In its October report, the United States Department of Agriculture (USDA) estimated 2023 corn yield to be 173 bushels per acre to produce 15.064 billion bushels.
Last month’s estimates were for 173.8 bushels per acre and 15.134 billion bushels.
The trade was expecting a corn yield of 173.5 bushels per acre and a total production number of 15.1 billion bushels.
Soybean yield in October’s report is pegged at 49.6 bushels per acre to produce 4.104 billion bushels.
Last month’s estimates were for 50.1 bushels per acre and 4.146 billion bushels.
The trade was expecting a yield of 49.9 bushels per acre and a total production number of 4.132 billion bushels.
U.S. 2023/2024 corn ending stocks were estimated at 2.111 billion bushels versus the trade’s estimate of 2.145 billion and September’s estimate of 2.221 billion bushels.
For soybeans in October, the U.S. ending stocks were e at 220 million bushels versus the trade’s expectation of 236 million bushels. Last month’s estimate was also 220 million bushels.
USDA in the October report pegged the U.S. wheat ending stocks at 670 million bushels, above the trade’s expectation for ending stocks to remain at September’s estimate of 615 million bushels.
“The October 2023/2024 U.S. corn outlook is for reduced supplies, lower feed and residual use and exports, and smaller ending stocks,” USDA said.
Corn supplies are forecast at 16.451 billion bushels, a decline of 160 million bushels from September, with lower production and beginning stocks. Exports are reduced 25 million bushels reflecting smaller supplies and slow early-season demand.
Feed and residual use is down 25 million bushels based on lower supply. With supply falling more than use, corn ending stocks for 2023/2024 are lowered 110 million bushels.”
Concerning soybeans USDA said, “Soybean exports are reduced 35 million bushels to 1.76 billion with increased competition from South America. Soybean crush is projected at 2.3 billion bushels, up 10 million, driven by higher soybean meal exports and soybean oil domestic demand.
Soybean oil domestic use is raised in line with an increase for 2022/2023. With lower exports partly offset by increased crush, ending stocks are unchanged from September at 220 million bushels.”
“The outlook for 2023/2024 U.S. wheat in the October report is for higher supplies, increased domestic use, unchanged exports, and higher ending stocks,” USDA said.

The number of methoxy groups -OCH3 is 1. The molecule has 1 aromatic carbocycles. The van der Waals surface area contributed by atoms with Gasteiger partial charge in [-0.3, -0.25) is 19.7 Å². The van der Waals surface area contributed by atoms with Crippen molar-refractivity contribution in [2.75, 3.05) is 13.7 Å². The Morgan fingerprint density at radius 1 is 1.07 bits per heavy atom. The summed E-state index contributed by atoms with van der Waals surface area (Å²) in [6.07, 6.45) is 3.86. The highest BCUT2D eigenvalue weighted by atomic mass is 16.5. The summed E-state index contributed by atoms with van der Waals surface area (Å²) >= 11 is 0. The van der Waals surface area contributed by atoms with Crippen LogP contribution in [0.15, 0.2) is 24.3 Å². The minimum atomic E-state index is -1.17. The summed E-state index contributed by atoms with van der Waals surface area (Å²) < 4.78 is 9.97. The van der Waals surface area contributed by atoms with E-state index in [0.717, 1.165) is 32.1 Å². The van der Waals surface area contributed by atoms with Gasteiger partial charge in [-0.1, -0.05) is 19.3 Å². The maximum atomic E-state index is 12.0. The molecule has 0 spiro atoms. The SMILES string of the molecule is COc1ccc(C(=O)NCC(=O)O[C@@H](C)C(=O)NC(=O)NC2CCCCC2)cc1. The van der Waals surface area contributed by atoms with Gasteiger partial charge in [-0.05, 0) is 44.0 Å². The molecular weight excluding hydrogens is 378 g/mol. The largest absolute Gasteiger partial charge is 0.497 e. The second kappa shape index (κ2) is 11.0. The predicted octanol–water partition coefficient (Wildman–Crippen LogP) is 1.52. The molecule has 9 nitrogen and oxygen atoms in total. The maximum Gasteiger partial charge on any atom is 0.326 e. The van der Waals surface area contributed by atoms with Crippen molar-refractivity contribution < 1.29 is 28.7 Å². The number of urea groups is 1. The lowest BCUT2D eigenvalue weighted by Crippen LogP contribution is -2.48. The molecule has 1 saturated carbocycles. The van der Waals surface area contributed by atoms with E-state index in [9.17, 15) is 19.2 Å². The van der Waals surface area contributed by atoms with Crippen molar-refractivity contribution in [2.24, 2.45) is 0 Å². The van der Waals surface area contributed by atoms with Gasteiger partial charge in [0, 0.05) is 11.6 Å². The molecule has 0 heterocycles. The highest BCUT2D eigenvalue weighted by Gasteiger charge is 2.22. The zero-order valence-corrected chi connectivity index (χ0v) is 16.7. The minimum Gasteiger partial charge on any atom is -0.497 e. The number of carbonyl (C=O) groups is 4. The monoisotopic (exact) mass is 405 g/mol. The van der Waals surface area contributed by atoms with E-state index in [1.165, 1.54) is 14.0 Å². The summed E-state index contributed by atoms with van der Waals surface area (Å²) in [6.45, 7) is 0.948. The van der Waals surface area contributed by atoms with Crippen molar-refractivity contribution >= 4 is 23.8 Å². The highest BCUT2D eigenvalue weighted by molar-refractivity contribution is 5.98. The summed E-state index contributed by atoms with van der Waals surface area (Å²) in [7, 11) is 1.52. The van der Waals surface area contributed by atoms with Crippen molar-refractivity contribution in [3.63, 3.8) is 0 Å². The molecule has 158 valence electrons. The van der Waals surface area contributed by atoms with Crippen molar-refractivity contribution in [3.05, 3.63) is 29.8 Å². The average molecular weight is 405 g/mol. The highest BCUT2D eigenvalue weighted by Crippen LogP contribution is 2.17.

“Supplies are raised 85 million bushels, primarily on higher production as reported in the National Agricultural Statistics Service (NASS) Small Grains Annual Summary.
Domestic use is raised 30 million bushels, all on higher feed and residual use. The NASS Grain Stocks report indicated a higher year-to-year increase for June-August domestic disappearance than previously expected. Exports remain at 700 million bushels with several offsetting by-class changes.
Projected ending stocks are raised by 55 million bushels to 670 million, up 15 percent from last year.”
Naomi Blohm with Total Farm Marketing said: “This was a supportive report because each category of grains had a friendly component to it.
“Lower yield for corn and beans, lower ending stocks for corn and soybeans. Trade was looking for an increase in ending stocks, so the fact that they kept ending stocks unchanged was huge.
“Global ending stocks were lower. Technical bottoming signals are happening on charts, and we finally might see funds give up on some of those short positions and buy them back. This was a friendly report.”
Jeremy McCann, account manager at Farmer’s Keeper, said: “It’s fair to say this is a win for the bulls. Still, moving forward nothing has changed. We hope Mexico stays in the corn market and China for soybeans. Furthermore, recent rain should have a positive impact on basis levels, if only at the river and its surrounding market.”
Al Kluis of Kluis Commodity Advisors: “It was bullish because they dropped yields further and faster than the trade expected but maybe in hindsight we shouldn’t have been surprised because yields are varying all over. “Short term it’s bullish to the beans especially. Long term it really gives an incentive to the Brazilian farmers to plant more beans.”